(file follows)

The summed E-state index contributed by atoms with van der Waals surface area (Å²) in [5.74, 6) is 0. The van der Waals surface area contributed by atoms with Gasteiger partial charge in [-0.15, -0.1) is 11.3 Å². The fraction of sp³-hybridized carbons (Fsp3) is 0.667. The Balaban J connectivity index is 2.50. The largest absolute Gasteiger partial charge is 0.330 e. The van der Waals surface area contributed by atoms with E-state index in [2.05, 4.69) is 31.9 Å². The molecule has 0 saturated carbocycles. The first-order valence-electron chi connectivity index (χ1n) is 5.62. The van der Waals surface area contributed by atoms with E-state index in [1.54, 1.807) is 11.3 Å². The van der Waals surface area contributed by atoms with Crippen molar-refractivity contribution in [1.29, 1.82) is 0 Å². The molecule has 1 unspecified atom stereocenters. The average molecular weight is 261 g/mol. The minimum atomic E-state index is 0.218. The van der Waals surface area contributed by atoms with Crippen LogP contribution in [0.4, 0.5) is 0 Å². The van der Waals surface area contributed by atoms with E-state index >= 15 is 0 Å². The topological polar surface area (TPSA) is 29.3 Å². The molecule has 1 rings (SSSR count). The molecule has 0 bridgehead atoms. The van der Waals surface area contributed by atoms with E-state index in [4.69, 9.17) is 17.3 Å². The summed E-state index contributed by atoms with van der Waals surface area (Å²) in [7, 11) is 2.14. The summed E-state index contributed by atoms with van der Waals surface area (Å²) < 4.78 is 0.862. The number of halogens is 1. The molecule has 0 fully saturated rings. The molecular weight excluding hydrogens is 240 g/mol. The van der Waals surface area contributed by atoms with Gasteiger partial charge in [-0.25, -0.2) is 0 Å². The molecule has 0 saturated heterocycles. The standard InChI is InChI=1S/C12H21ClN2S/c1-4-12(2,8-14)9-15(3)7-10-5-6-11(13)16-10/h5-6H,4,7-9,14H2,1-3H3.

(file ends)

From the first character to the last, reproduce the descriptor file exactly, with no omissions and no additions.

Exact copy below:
The summed E-state index contributed by atoms with van der Waals surface area (Å²) in [5.74, 6) is 0. The van der Waals surface area contributed by atoms with Gasteiger partial charge in [-0.15, -0.1) is 11.3 Å². The fraction of sp³-hybridized carbons (Fsp3) is 0.667. The Balaban J connectivity index is 2.50. The largest absolute Gasteiger partial charge is 0.330 e. The van der Waals surface area contributed by atoms with E-state index in [2.05, 4.69) is 31.9 Å². The molecule has 0 saturated carbocycles. The first-order valence-electron chi connectivity index (χ1n) is 5.62. The van der Waals surface area contributed by atoms with E-state index in [1.54, 1.807) is 11.3 Å². The van der Waals surface area contributed by atoms with Crippen molar-refractivity contribution in [1.29, 1.82) is 0 Å². The molecule has 1 unspecified atom stereocenters. The average molecular weight is 261 g/mol. The minimum atomic E-state index is 0.218. The van der Waals surface area contributed by atoms with Crippen LogP contribution in [0.4, 0.5) is 0 Å². The van der Waals surface area contributed by atoms with E-state index >= 15 is 0 Å². The topological polar surface area (TPSA) is 29.3 Å². The molecule has 1 rings (SSSR count). The molecule has 0 bridgehead atoms. The van der Waals surface area contributed by atoms with E-state index in [4.69, 9.17) is 17.3 Å². The summed E-state index contributed by atoms with van der Waals surface area (Å²) in [7, 11) is 2.14. The summed E-state index contributed by atoms with van der Waals surface area (Å²) < 4.78 is 0.862. The number of halogens is 1. The molecule has 0 fully saturated rings. The molecular weight excluding hydrogens is 240 g/mol. The van der Waals surface area contributed by atoms with Gasteiger partial charge in [-0.25, -0.2) is 0 Å². The molecule has 0 saturated heterocycles. The standard InChI is InChI=1S/C12H21ClN2S/c1-4-12(2,8-14)9-15(3)7-10-5-6-11(13)16-10/h5-6H,4,7-9,14H2,1-3H3.